|Bridges Hall at Pomona College.|
At the time of Cowell’s visit, despite his fascination with modern art and literature, Cage apparently had no aspirations to become a composer. (On his personnel form, his "occupational outlook" switched from "minister" to "writing.") Only after a few years and the recommendation of Buhlig would Cage seek out Cowell as a teacher, one who would be a formative influence on the young composer.
Claremont also gave Cage one other important relationship that finally led him away from California. Alan Sample was an amateur poet and painter who had studied at Harvard some years before and was hanging around Claremont. Sample was a decade older than Cage, and his European travels and knowledge of the European avant garde must have seemed very worldly to the young Cage. Sample introduced him to the arts journal transition, which was in the Pomona College library and was one of the most important venues in which news of the European avant garde reached the United States. In it, Cage read William Carlos Williams’ defense of noise as a musical element.  Together, Cage and Sample put on an art exhibition in Claremont , and their relationship became a romantic one.
|John Cage, circa 1930|
Cage ended up in Galveston, Texas, where he boarded a ship for Le Havre, France. Cage met Sample in Paris, where they took in the modern arts scene. He met another of his Pomona College professors, José Pijoán, the same art professor who had arranged the commission for the Orozco mural, and told him that he wanted to study Gothic architecture. According to Cage, Pijoán’s response to such historical interests was to “lift his foot and [give] me a violent kick in the pants” .
I like to think that, despite Cage’s disillusionment with academics, Claremont’s role was also to give the teenage Cage a kick in the pants.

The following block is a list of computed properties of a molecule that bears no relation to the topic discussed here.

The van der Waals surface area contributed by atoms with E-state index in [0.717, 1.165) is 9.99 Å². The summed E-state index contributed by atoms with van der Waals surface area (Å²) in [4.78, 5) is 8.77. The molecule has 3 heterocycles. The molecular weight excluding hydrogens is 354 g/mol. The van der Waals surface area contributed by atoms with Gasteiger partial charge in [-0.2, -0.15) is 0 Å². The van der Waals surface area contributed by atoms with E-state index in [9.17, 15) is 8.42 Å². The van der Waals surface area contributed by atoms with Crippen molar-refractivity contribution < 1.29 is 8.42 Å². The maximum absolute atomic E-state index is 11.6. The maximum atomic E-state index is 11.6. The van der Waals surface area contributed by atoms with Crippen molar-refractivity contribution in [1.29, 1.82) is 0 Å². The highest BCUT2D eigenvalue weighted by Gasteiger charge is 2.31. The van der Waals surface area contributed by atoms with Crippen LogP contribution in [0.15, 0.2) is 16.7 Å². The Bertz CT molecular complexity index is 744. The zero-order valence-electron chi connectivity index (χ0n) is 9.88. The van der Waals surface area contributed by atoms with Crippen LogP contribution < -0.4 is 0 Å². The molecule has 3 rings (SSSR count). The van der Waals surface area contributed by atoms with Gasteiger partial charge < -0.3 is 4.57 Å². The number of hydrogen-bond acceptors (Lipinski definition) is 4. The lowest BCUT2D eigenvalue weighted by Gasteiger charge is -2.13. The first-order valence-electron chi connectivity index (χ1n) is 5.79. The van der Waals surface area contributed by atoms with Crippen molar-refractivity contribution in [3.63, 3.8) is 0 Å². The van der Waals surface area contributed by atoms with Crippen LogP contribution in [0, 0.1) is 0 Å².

Much of this information can be found in Robert Stevenson, “John Cage on His 70th Birthday: West Coast Background.” Inter-American Music Review 5, no. 1 (1982): 3–17.
 See Cage chronology in Paul van Emmerik, ed. A John Cage Compendium.
 Qtd. in Thomas Hines, “‘Then Not Yet “Cage”’: The Los Angeles Years, 1912-1938” in Marjorie Perloff and Charles Junkerman, eds. John Cage: Composed in America, University of Chicago Press, 1994: 78.
 Cage’s personnel form is archived at Pomona College (shown above).
 For these and the following quotes from The Student Life, Pomona College’s student newspaper, I am indebted to the research of Pomona student Oliver Dubon.
 See the discussion in Branden Wayne Joseph, Experimentations: John Cage in Music, Art, and Architecture, Bloomsbury, 2016: 45. The original article is William Carlos Williams, “George Antheil and the Cantilene Critics,” transition 13 (Summer 1928): 240. Joseph assumes, like some other writers, that Cage met Sample in Europe, whereas we have other evidence that they first met in Claremont and later decided to meet up in Europe.
 Stevenson 8. See also Mark Swed, “John Cage’s Genius: An L.A. Story,” Los Angeles Times Aug. 31, 2012.
 Hines 79.
 Hines 79.